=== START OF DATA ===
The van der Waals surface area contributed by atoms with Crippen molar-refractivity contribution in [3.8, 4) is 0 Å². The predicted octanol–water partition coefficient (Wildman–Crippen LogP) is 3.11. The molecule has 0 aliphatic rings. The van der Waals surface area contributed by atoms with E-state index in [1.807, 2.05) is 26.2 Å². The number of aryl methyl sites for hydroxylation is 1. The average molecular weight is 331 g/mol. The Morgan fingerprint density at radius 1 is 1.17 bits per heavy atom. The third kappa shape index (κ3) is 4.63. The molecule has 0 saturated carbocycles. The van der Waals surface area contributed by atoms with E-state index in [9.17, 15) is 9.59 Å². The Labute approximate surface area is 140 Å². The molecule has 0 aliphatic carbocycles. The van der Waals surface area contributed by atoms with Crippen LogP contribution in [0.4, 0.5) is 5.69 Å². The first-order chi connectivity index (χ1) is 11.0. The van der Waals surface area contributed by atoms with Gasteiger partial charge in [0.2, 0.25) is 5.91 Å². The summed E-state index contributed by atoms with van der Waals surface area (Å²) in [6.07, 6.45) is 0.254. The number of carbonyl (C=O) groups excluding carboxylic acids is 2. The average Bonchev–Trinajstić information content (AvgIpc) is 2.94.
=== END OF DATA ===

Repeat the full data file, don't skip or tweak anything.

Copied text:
The van der Waals surface area contributed by atoms with Crippen molar-refractivity contribution in [3.8, 4) is 0 Å². The predicted octanol–water partition coefficient (Wildman–Crippen LogP) is 3.11. The molecule has 0 aliphatic rings. The van der Waals surface area contributed by atoms with E-state index in [1.807, 2.05) is 26.2 Å². The number of aryl methyl sites for hydroxylation is 1. The average molecular weight is 331 g/mol. The Morgan fingerprint density at radius 1 is 1.17 bits per heavy atom. The third kappa shape index (κ3) is 4.63. The molecule has 0 saturated carbocycles. The van der Waals surface area contributed by atoms with E-state index in [9.17, 15) is 9.59 Å². The Labute approximate surface area is 140 Å². The molecule has 0 aliphatic carbocycles. The van der Waals surface area contributed by atoms with Crippen LogP contribution in [0.4, 0.5) is 5.69 Å². The first-order chi connectivity index (χ1) is 11.0. The van der Waals surface area contributed by atoms with Gasteiger partial charge in [0.2, 0.25) is 5.91 Å². The summed E-state index contributed by atoms with van der Waals surface area (Å²) in [6.07, 6.45) is 0.254. The number of carbonyl (C=O) groups excluding carboxylic acids is 2. The average Bonchev–Trinajstić information content (AvgIpc) is 2.94.